Stephen Hillenburg, Creator of Spongebob, has passed away

Stephen Hillenburg, Creator of Spongebob, has passed away

The first time I let my kids watch Looney Tunes, they were horrified.  My daughter asked in a quavering voice, “Why is the rabbit being so mean to that man?”

That’s the kind of cartoons my generation grew up with.  Sociopathic a-holes like Bugs Bunny, Wile E. Coyote, and Donald Duck reigned.  Pretty much everyone was trying to kill each other all the time and the good guys, if present, were naive goody-two-shoes practically begging to be outwitted, FrankBurnsian rule-followers who deserved their comeuppance, or roadrunners.

My kids grew up watching Spongebob Squarepants instead.

Spongebob Squarepants, of course, is that sweet and silly show that served as a refutation of the pessimism and mindless violence that surrounded Generation X, a rejection of the nihilism that tainted our childhoods and the precocious pop-culture worldliness that forced us to grow up before we were ready.  Spongebob restored the faith of those of us who were taught by the generations before us to be faithless, who wanted something not-hopeless and not-terrible to share with our children.  Stephen Hillenburg, who passed away November 26, created not only a beloved character in Spongebob Squarepants, but a downright subversive one. With Spongebob, Hillenburg wrested control of the narrative from the cynics and curmudgeons and restored a much-needed spirit of innocence to childhood.  And he did it without condescending to children, without insulting their intelligence, and most importantly, without boring them.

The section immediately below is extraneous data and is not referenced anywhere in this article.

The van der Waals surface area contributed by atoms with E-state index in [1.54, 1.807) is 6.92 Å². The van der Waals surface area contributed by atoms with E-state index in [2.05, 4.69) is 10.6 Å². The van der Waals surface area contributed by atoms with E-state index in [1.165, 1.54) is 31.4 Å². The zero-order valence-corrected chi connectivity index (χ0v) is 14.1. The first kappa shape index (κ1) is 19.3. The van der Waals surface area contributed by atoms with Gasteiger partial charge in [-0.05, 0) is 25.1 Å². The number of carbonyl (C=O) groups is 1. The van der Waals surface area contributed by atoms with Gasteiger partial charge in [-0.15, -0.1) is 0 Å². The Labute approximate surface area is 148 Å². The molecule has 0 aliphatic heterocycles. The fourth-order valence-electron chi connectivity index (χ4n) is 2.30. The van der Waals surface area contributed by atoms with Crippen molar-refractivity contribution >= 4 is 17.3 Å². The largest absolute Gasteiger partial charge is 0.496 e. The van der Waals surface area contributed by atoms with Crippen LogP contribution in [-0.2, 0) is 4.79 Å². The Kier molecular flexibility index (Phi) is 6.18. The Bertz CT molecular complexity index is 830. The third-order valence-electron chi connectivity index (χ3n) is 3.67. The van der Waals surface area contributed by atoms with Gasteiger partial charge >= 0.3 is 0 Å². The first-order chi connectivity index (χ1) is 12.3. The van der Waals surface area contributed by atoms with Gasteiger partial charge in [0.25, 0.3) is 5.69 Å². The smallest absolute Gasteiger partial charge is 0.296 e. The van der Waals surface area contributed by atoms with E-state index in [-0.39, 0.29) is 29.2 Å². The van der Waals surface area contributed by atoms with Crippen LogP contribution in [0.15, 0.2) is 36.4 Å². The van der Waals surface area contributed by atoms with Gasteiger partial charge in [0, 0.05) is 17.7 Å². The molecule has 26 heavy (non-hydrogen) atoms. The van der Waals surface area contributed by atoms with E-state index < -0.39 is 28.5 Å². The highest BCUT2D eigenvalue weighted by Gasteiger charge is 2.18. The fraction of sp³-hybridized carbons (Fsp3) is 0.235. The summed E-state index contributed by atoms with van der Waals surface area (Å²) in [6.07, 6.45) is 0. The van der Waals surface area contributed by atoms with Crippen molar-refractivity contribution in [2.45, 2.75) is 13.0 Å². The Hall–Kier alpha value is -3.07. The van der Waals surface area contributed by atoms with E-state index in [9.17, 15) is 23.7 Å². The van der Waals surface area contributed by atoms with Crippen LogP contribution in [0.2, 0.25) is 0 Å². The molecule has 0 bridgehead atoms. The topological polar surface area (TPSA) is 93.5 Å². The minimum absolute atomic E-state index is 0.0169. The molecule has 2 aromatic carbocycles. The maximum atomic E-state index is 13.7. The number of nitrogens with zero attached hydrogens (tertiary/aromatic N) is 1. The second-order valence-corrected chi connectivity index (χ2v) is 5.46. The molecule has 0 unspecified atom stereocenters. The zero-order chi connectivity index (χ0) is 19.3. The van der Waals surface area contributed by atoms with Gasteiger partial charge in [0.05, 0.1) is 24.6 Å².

I’ll state an unpopular opinion: growing up, I never liked Mr. Rogers.  I thought Mr. Rogers’ Neighborhood was dull as dishwater, and while I didn’t have the word “pedantic” in my vocabulary, I saw Mr. Rogers as another busybody grownup telling me what to do.  That’s probably what appealed about Looney Tunes – it was utterly devoid of moral instruction.  But even though I enjoyed a well-placed anvil to the head and found Mr. Rogers to be an insufferable milquetoast, I perceived a chronic and depressing lack of sincerity coming from the TV.  (As a true Gen-Xer, the TV talked to me far more than any human being ever did). The characters who seemed sincere, like Mr. Rogers, nearly always ended up to be hypocrites and were always always preachy.  And the others – Bugs and his ilk – mostly seemed to care about being cool – edgy, before edgy was even a thing. Once I aged out of Mr Rogers’ Neighborhood, nearly every kid-friendly protagonist I encountered was sarcastic and uncharitable and snarky.  Most beloved characters of the ‘70’s and 80’ were egomaniacs like Daffy Duck, future criminals like Bart Simpson, or like Pee-Wee Herman, their innocence was played tongue in cheek, as a joke for grownups.  The world presented to me as a child appeared strangely binary – devils or angels, with little in between, and for some reason, the devils were supposed to be the good guys. The children’s show where the characters behaved like decent people without being overly saccharine didn’t seem to exist.